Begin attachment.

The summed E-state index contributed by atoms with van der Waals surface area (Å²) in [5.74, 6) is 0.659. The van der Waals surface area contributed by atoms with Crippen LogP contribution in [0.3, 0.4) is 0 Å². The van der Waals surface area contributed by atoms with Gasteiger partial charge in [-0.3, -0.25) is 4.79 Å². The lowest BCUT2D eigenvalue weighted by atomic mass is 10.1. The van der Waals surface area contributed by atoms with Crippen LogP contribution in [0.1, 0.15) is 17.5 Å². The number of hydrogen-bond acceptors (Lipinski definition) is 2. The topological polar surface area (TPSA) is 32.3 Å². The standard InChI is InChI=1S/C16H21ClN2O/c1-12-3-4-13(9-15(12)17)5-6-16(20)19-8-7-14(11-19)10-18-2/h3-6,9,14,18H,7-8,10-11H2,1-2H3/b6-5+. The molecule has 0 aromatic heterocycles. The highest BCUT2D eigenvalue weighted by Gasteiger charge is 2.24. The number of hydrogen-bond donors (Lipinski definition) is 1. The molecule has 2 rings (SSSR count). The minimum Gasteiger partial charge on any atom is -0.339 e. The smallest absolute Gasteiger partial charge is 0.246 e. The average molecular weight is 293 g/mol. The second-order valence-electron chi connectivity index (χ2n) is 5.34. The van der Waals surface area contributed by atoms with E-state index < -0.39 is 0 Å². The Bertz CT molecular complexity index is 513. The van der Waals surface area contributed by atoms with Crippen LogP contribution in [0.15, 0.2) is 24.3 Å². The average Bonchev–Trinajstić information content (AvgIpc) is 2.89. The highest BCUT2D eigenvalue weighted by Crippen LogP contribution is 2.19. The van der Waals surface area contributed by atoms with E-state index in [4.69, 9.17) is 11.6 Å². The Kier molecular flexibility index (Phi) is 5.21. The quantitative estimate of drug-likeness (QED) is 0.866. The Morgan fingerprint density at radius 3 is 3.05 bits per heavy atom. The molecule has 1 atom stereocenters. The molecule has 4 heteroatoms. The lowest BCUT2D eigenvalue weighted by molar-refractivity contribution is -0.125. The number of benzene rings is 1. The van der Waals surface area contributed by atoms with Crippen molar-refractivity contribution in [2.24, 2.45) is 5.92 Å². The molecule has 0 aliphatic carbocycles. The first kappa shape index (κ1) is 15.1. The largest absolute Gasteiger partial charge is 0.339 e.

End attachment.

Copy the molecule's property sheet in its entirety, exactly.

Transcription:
The summed E-state index contributed by atoms with van der Waals surface area (Å²) in [5.74, 6) is 0.659. The van der Waals surface area contributed by atoms with Crippen LogP contribution in [0.3, 0.4) is 0 Å². The van der Waals surface area contributed by atoms with Gasteiger partial charge in [-0.3, -0.25) is 4.79 Å². The lowest BCUT2D eigenvalue weighted by atomic mass is 10.1. The van der Waals surface area contributed by atoms with Crippen LogP contribution in [0.1, 0.15) is 17.5 Å². The number of hydrogen-bond acceptors (Lipinski definition) is 2. The topological polar surface area (TPSA) is 32.3 Å². The standard InChI is InChI=1S/C16H21ClN2O/c1-12-3-4-13(9-15(12)17)5-6-16(20)19-8-7-14(11-19)10-18-2/h3-6,9,14,18H,7-8,10-11H2,1-2H3/b6-5+. The molecule has 0 aromatic heterocycles. The highest BCUT2D eigenvalue weighted by Gasteiger charge is 2.24. The number of hydrogen-bond donors (Lipinski definition) is 1. The molecule has 2 rings (SSSR count). The minimum Gasteiger partial charge on any atom is -0.339 e. The smallest absolute Gasteiger partial charge is 0.246 e. The average molecular weight is 293 g/mol. The second-order valence-electron chi connectivity index (χ2n) is 5.34. The van der Waals surface area contributed by atoms with E-state index < -0.39 is 0 Å². The Bertz CT molecular complexity index is 513. The van der Waals surface area contributed by atoms with Crippen LogP contribution in [0.15, 0.2) is 24.3 Å². The average Bonchev–Trinajstić information content (AvgIpc) is 2.89. The highest BCUT2D eigenvalue weighted by Crippen LogP contribution is 2.19. The van der Waals surface area contributed by atoms with E-state index in [4.69, 9.17) is 11.6 Å². The Kier molecular flexibility index (Phi) is 5.21. The quantitative estimate of drug-likeness (QED) is 0.866. The Morgan fingerprint density at radius 3 is 3.05 bits per heavy atom. The molecule has 1 atom stereocenters. The molecule has 4 heteroatoms. The lowest BCUT2D eigenvalue weighted by molar-refractivity contribution is -0.125. The number of benzene rings is 1. The van der Waals surface area contributed by atoms with Crippen molar-refractivity contribution in [2.24, 2.45) is 5.92 Å². The molecule has 0 aliphatic carbocycles. The first kappa shape index (κ1) is 15.1. The largest absolute Gasteiger partial charge is 0.339 e.